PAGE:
An interview with Anand Mahindra
An interview with Anand Mahindra, MD – Mahindra & Mahindra.
Anand Mahindra, vice chairman & managing director, Mahindra & Mahindra, has won CNBC Asia‘s Business Leader Award for the year 2005.
The Asia Business Leader Award is CNBC’s prestigious honour, which aims at recognizing the outstanding performance by a corporate on the Asian continent.
Excerpts from an interview given to CNBC-TV18:
It is very fitting that you should win the award because this is the year when India has been going out — it has been a year of huge investments outside but for you personally what has it been? Has it been a year or two years where you have really seen unlocking value?
If we were to look back — then yes, that clearly would be the highlight of the last two years. Essentially it’s a promise made long ago that we finally kept. Back in 1994, when we actually developed this entire structure and sectors — we made two promises to the market and that was that we were going to really focus on these sick sectors that we were going to empower them.
Give them professional Presidents who would be running these sectors as we call them, and then we committed that each of these sectors would have a flagship company that would be listed. Therefore (we found a way) to unlock value, and to provide investors who wanted focused verticals in which to invest, with an avenue in which to share in the Mahindra Group’s wealth creation.
It seems pretty easy when you speak of it but were there difficulties and what took you so long to come to the decision?
It wasn’t easy at all. I will never make anything that is easy in business. But the fact is that we made that promise in 1994, we didn’t really think that it would take till 2006.
We thought it would be earlier but the fact was that our timetable was not predicated only on how the companies were doing. If that were the only variable, then we would have done it much earlier. It was also a function of the markets, external economic cycles, and receptivity to public issues.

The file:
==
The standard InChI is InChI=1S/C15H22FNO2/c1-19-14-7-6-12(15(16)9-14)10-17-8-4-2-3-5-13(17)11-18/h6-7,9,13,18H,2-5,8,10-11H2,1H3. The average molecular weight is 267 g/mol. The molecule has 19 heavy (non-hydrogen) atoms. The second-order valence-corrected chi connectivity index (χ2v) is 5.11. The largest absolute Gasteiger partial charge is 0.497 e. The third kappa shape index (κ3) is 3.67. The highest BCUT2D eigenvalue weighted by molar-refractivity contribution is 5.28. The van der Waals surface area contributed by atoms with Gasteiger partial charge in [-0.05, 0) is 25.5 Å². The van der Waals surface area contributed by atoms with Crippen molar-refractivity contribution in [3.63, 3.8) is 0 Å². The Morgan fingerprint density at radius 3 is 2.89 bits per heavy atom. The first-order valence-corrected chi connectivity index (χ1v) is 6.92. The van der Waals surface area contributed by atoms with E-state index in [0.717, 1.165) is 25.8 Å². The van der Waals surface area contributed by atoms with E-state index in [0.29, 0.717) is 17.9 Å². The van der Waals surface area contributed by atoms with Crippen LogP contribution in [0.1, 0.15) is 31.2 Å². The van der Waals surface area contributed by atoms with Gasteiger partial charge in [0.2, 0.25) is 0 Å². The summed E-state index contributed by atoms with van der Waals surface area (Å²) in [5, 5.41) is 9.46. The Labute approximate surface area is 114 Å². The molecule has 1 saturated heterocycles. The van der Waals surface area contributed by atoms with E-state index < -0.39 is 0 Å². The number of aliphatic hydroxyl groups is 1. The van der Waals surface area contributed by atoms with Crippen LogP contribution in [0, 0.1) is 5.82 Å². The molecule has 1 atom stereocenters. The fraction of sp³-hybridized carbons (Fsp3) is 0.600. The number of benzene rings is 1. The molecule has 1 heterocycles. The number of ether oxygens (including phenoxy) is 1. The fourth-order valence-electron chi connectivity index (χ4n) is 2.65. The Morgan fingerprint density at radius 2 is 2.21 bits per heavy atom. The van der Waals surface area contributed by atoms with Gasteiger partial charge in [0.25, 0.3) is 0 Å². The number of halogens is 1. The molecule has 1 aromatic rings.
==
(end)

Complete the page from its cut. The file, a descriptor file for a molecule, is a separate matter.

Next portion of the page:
So was it more external than internal, and you had to make sure that the market was giving you value that you wanted?
It was a mixed balance. Let’s take an example of Tech Mahindra or Mahindra British Telecom as it was called in the old days. At that point, there were two imperatives that needed to be filled before we went public. One of course was external market and you know we did file a Red Herring (prospectus) and then we withdrew because of market conditions.
But it was also a question of listing at a point in time when we felt that the company had diversified its customer base to an extent that would be appreciated and valued by the market, and happily both those converged.
In a sense, the market was actually quite passive when we launched and I dare say one of the things that give us greater satisfaction is that we are credited in some small way with actually having revived the IPO market. I think it was a confluence of both that made us really wait.
You have been going out and tying up your part of the global story. You have had two large JVs. What prompted you to go in for these JVs?
I could go on endlessly on JVs — maybe I should write a book at some point in time! Joint ventures in a developing economy have different benefits, different advantages, and different value at different points in time, over the trajectory of growth of an Indian company particularly with emerging Indian multinational and there are many of them, as you know.
Initially our first well known JV post-1991 was with Ford Motor. People forget at that time, I remember we didn’t even make a hard bodied jeep we had canvas top jeeps. So when a company that has no experience in making a vehicle, which even has a hard top, goes out and negotiates a joint venture it has a very different negotiating leverage and of course very different aspirations.
We used that venture as a way of getting a peek into modern technology — of dramatically leapfrogging in terms of our own production. So, it was a learning exercise and happily we were very clear with Ford. We told them — pun intended — we are your escort service into India. These are the things we want from the JV and the JV served its purpose.
When it outlived its purpose for both of us, we went our separate ways. Similarly this time, the Renault JV has its own purpose for both partners and there is a finite time that we think it will serve.
Where do you see growth coming for your Group, is it automobile, technology, real estate or the Club Mahindra holidays?
We are in a fortunate situation right now, where growth is coming from everywhere. There are no favourites because I see double-digit growth coming in every sector that we are in, and I don’t think we are in a minority or in a privileged position.
I think finally the Indian economy is on an upward curve. Everybody is facing the same optimistic future and the same challenges.